TVNZ's Sunday takes a hard look at head knocks, the clean-up continues in Auckland after Saturday's tornado, and Winston Peters picks a new political fight.
A leading US neuroscientist has told TVNZ’s Sunday that children under the age of 14 shouldn’t be playing contact sports like rugby.
Dr Chris Nowinski has helped former American football players win $1 billion in compensation from the NFL for the impact of repeated head knocks and says rugby can reduce long-term brain damage by starting to play tackle after 14.
The main concern is a condition known as chronic traumatic encephalopathy (CTE), which is caused by repeated blows to the head or concussions.
CTE can only be diagnosed after death and it’s unknown at this stage if New Zealand rugby players have been diagnosed with the disease.
Sunday reporter Mark Crysell last night spoke to former All Blacks Geoff Old, who now suffers from dementia, and Ben Afeaki, who retired from the game at 27 after suffering a serious concussion.
NZ Rugby CEO Mark Robinson says more research is needed into the effects of concussions and head knocks, adding that it’s “simply too early” to say there’s a definite link between them and CTE.
You can watch Sunday’s full report on the issue here.
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Weekend weather wreaks havoc
Residents in the Auckland suburb of Papatoetoe will be in clean-up mode for some time yet following Saturday’s deadly tornado, with more than 60 homes currently considered uninhabitable.
Council building inspectors assessed more than 240 buildings yesterday and found there were fewer homes considered uninhabitable than first thought, but say they were still struck by “the strength of Mother Nature”.
The Government is contributing $100,000 to a Mayoral Relief Fund to support the Papatoetoe community through the clean-up.
Family members have also named the man killed in the tornado as Janesh Prasad, a 41-year-old husband and father of two.
The mechanic was killed as the tornado hit a Ports of Auckland container yard where he was repairing a forklift.
Meanwhile, other parts of the North Island are also in clean-up mode after heavy rain yesterday.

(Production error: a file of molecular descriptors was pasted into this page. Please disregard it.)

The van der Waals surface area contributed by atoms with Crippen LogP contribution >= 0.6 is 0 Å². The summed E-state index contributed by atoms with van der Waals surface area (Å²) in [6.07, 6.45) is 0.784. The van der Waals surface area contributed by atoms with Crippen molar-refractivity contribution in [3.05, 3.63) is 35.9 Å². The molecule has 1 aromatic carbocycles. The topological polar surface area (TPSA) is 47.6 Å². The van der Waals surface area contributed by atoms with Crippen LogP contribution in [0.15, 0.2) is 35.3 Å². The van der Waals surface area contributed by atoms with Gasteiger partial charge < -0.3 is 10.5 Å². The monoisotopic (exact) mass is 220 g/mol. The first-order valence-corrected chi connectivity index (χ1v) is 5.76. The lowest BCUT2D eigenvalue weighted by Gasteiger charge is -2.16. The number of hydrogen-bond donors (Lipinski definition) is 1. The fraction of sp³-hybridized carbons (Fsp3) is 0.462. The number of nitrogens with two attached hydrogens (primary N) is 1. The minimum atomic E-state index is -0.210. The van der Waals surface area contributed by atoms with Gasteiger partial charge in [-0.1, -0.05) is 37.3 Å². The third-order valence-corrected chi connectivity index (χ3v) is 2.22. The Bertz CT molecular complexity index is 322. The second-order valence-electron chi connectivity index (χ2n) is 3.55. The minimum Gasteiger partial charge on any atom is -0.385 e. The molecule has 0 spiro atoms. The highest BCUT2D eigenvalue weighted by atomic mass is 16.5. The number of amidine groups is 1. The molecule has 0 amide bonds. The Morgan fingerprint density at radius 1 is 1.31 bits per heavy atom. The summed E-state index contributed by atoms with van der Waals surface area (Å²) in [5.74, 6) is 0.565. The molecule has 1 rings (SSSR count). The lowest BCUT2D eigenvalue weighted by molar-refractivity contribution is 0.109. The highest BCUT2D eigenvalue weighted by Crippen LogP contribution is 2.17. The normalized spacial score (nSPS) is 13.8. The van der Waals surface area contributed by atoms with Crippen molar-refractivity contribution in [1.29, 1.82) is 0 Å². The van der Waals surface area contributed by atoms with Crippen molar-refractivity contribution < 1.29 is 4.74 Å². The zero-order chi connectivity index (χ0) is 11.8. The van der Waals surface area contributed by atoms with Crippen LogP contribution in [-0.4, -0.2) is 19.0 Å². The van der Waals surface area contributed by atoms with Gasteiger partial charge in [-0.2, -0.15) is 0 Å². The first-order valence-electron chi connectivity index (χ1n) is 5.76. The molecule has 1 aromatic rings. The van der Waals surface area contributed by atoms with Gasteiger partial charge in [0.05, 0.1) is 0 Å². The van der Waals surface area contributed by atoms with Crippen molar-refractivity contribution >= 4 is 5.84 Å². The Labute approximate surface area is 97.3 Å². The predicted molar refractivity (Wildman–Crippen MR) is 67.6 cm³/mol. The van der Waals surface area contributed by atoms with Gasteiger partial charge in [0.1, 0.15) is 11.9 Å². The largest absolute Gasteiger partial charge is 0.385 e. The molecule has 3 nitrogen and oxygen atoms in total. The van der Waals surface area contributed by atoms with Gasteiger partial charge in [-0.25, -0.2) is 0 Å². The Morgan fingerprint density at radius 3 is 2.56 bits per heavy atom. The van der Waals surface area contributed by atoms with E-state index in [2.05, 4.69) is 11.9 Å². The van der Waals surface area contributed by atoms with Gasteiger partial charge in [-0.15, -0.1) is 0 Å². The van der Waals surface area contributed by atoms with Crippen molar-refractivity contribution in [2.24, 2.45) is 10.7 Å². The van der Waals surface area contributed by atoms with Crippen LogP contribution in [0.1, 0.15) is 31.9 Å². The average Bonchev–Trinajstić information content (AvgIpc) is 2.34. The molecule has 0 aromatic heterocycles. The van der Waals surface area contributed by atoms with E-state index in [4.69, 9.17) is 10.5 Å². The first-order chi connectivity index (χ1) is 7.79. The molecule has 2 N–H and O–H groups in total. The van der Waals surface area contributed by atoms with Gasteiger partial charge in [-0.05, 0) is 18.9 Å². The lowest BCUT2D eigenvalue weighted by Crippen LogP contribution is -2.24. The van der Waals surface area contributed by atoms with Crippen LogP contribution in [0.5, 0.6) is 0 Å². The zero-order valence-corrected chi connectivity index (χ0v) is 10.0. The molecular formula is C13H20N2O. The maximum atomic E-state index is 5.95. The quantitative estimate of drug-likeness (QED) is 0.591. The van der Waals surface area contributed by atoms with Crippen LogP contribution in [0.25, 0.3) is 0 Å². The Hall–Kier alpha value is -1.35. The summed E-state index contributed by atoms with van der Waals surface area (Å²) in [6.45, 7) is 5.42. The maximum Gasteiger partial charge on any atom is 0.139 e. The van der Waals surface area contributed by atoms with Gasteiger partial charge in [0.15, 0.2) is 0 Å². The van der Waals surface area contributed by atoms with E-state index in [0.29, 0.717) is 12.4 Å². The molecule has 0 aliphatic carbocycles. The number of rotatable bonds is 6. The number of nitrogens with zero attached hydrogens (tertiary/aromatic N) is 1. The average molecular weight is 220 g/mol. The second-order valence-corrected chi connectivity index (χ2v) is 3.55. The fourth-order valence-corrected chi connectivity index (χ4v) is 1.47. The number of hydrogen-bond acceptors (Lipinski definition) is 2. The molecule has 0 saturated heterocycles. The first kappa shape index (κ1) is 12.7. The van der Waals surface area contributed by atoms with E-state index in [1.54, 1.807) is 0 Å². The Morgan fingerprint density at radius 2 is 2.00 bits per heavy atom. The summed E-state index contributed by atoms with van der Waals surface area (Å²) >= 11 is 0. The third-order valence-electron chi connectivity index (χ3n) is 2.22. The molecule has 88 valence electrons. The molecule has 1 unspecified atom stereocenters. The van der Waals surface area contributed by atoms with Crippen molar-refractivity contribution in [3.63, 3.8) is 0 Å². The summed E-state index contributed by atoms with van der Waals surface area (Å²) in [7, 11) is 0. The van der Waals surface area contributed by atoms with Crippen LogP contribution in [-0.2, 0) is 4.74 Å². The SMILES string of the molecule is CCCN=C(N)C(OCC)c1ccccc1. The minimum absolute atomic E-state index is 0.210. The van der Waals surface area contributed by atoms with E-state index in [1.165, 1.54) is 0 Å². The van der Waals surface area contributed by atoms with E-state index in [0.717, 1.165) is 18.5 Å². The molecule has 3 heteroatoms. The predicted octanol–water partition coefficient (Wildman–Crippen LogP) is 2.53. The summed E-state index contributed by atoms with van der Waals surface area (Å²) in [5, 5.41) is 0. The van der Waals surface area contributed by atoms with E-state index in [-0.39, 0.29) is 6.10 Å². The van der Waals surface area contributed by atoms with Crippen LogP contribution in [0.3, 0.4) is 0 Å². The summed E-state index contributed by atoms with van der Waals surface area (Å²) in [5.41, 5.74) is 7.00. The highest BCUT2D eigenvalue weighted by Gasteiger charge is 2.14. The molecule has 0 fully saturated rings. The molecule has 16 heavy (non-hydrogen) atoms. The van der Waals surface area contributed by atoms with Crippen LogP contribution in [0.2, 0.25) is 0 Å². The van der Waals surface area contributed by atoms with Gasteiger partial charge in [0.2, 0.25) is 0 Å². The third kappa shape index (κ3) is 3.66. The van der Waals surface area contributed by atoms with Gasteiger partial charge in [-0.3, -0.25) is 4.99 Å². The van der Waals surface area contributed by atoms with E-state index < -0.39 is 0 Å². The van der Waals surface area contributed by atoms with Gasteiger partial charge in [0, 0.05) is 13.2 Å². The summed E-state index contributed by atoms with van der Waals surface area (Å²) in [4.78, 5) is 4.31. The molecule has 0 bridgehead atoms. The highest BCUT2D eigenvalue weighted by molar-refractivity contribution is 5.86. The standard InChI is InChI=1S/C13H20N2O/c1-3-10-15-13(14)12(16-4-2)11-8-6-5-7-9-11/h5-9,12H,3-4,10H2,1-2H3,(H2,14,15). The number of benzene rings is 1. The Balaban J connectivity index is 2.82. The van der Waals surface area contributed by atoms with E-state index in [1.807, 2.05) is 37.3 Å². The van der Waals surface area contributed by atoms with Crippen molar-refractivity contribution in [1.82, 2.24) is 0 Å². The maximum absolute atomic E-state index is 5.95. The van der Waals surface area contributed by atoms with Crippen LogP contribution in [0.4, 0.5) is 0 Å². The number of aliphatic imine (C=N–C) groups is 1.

Downpours sparked flooding in Tokomaru Bay on the East Coast, with some residents forced to evacuate. Napier was also hit by heavy rain, causing some flooding along streets.
And parts of Wellington and the Wairarapa are experiencing their own weather woes this morning, with strong wind and heavy rain watches and warnings in place.
Immigration review moves forward
The Productivity Commission has today published its issues paper after being called on by the Government to examine New Zealand’s immigration system.
A major part of the review will be looking at Te Tiriti o Waitangi and whether the immigration system should reflect the values of tangata whenua.
Kiwis are being encouraged to read the issues paper and make a submission before December 24. The final report will be presented to the Government in April next year.
Officials track Sydney cases
Sydney’s latest Covid outbreak remains at nine cases this morning, however the list of exposure sites continues to grow.
The swelling Bondi cluster has prompted new rules, with masks now mandatory indoors across several Sydney suburbs.
Meanwhile, Fiji has recorded another new daily record of Covid cases, with 166 people testing positive for the virus yesterday. Officials there now admit community transmission of Covid-19 is “broad” in some parts of the country.
It comes as Australia sends another 50,000 doses of the AstraZeneca jab to Fiji to help with their vaccination programme.
Peters still in fighting form
Winston Peters has taken aim at his political rivals and what he calls “Ngāti Wokeism” in a speech to his party faithful at New Zealand First’s AGM.
Peters used his comeback speech to attack his former political adversaries, with barbs served up for Labour, the Greens, National, and ACT.
He also railed against “cancel culture”, the use of te reo Māori in daily life, cyclists, and the media. NZ First bowed out of Parliament last year, but Peters says his party will be back in 2023.
Other news of note this morning:
- Sir Michael Cullen has spoken to Q+A’s Jack Tame about his long political career – and facing up to his own mortality.
- A growing number of schools are working to progressively remove streaming from their classrooms.
- Trade Minister Damien O’Connor says he’s aiming for a better Free Trade Agreement with the UK than the one recently announced for Australia.
- Further arrests are expected to be made following a stabbing outside a Blenheim bar that left a man dead and two others in hospital.
- Mike Pero has abandoned his plans for a new airline servicing the Pacific Islands.
- New research has found work and school schedules that suit early risers could be the cause of more widespread depression among night owls.
- The Black Caps have fought their way back into the World Test Championship final, impressing with both bat and ball on day three.
- And TVNZ’s Good Sorts series celebrates a Northland woman whose beautifully painted rocks are bringing local kids joy.
Three more politicians – Judith Collins, David Seymour, and Chlöe Swarbrick - are about to be immortalised as puppets at the Backbencher.
The pub near Parliament is home to puppet versions of New Zealand’s most loved – and loathed – political figures, which are known for accentuating a politician’s features or policies.
So, what do this latest trio think their puppets will emphasise?
Collins has a feeling her puppet will be all about the eyebrow, while Swarbrick figures hers will reference cannabis reform. As for Seymour? He just hopes his puppet isn’t being euthanised.